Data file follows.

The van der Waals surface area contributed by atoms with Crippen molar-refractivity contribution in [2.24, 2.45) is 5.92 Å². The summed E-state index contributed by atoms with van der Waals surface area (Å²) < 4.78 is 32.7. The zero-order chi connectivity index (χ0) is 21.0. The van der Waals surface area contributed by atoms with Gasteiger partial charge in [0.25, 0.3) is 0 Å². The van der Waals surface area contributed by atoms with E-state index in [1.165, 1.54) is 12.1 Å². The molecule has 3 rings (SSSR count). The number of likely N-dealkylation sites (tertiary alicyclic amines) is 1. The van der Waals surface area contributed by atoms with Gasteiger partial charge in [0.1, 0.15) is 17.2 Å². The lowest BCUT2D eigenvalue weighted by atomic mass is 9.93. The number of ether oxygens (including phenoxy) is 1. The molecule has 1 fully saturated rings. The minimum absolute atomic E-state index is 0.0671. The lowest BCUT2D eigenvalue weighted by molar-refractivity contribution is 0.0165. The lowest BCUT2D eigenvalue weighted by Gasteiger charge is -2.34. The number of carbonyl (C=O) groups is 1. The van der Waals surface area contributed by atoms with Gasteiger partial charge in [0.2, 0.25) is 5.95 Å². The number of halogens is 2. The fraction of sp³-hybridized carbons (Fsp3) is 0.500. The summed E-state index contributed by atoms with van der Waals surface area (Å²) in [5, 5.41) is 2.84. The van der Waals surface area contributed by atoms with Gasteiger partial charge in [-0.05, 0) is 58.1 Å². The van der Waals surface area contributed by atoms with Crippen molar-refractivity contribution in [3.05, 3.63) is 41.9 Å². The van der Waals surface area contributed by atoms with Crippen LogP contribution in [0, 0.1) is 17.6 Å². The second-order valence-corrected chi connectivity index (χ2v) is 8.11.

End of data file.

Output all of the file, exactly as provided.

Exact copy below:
The van der Waals surface area contributed by atoms with Crippen molar-refractivity contribution in [2.24, 2.45) is 5.92 Å². The summed E-state index contributed by atoms with van der Waals surface area (Å²) < 4.78 is 32.7. The zero-order chi connectivity index (χ0) is 21.0. The van der Waals surface area contributed by atoms with Gasteiger partial charge in [0.25, 0.3) is 0 Å². The van der Waals surface area contributed by atoms with E-state index in [1.165, 1.54) is 12.1 Å². The molecule has 3 rings (SSSR count). The number of likely N-dealkylation sites (tertiary alicyclic amines) is 1. The van der Waals surface area contributed by atoms with Gasteiger partial charge in [0.1, 0.15) is 17.2 Å². The lowest BCUT2D eigenvalue weighted by atomic mass is 9.93. The number of ether oxygens (including phenoxy) is 1. The molecule has 1 fully saturated rings. The minimum absolute atomic E-state index is 0.0671. The lowest BCUT2D eigenvalue weighted by molar-refractivity contribution is 0.0165. The lowest BCUT2D eigenvalue weighted by Gasteiger charge is -2.34. The number of carbonyl (C=O) groups is 1. The van der Waals surface area contributed by atoms with Gasteiger partial charge in [0.2, 0.25) is 5.95 Å². The number of halogens is 2. The fraction of sp³-hybridized carbons (Fsp3) is 0.500. The summed E-state index contributed by atoms with van der Waals surface area (Å²) in [5, 5.41) is 2.84. The van der Waals surface area contributed by atoms with Gasteiger partial charge in [-0.05, 0) is 58.1 Å². The van der Waals surface area contributed by atoms with Crippen molar-refractivity contribution in [3.05, 3.63) is 41.9 Å². The van der Waals surface area contributed by atoms with Crippen LogP contribution in [0, 0.1) is 17.6 Å². The second-order valence-corrected chi connectivity index (χ2v) is 8.11.